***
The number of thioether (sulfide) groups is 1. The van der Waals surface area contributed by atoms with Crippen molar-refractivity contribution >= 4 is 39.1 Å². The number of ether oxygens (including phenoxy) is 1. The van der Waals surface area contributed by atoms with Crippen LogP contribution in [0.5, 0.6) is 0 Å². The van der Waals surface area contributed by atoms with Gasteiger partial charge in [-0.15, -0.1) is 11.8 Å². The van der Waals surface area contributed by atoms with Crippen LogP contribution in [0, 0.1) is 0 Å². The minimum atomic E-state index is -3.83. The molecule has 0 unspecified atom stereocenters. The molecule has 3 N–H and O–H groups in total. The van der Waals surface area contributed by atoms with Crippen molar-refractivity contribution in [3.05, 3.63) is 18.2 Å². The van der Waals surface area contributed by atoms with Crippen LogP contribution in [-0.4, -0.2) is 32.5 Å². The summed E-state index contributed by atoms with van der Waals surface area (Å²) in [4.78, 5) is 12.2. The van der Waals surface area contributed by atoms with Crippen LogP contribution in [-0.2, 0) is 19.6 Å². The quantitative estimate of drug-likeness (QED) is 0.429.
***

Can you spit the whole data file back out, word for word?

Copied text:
The number of thioether (sulfide) groups is 1. The van der Waals surface area contributed by atoms with Crippen molar-refractivity contribution >= 4 is 39.1 Å². The number of ether oxygens (including phenoxy) is 1. The van der Waals surface area contributed by atoms with Crippen LogP contribution in [0.5, 0.6) is 0 Å². The van der Waals surface area contributed by atoms with Gasteiger partial charge in [-0.15, -0.1) is 11.8 Å². The van der Waals surface area contributed by atoms with Crippen LogP contribution in [0, 0.1) is 0 Å². The minimum atomic E-state index is -3.83. The molecule has 0 unspecified atom stereocenters. The molecule has 3 N–H and O–H groups in total. The van der Waals surface area contributed by atoms with Crippen molar-refractivity contribution in [3.05, 3.63) is 18.2 Å². The van der Waals surface area contributed by atoms with Crippen LogP contribution in [-0.4, -0.2) is 32.5 Å². The summed E-state index contributed by atoms with van der Waals surface area (Å²) in [4.78, 5) is 12.2. The van der Waals surface area contributed by atoms with Crippen LogP contribution in [-0.2, 0) is 19.6 Å². The quantitative estimate of drug-likeness (QED) is 0.429.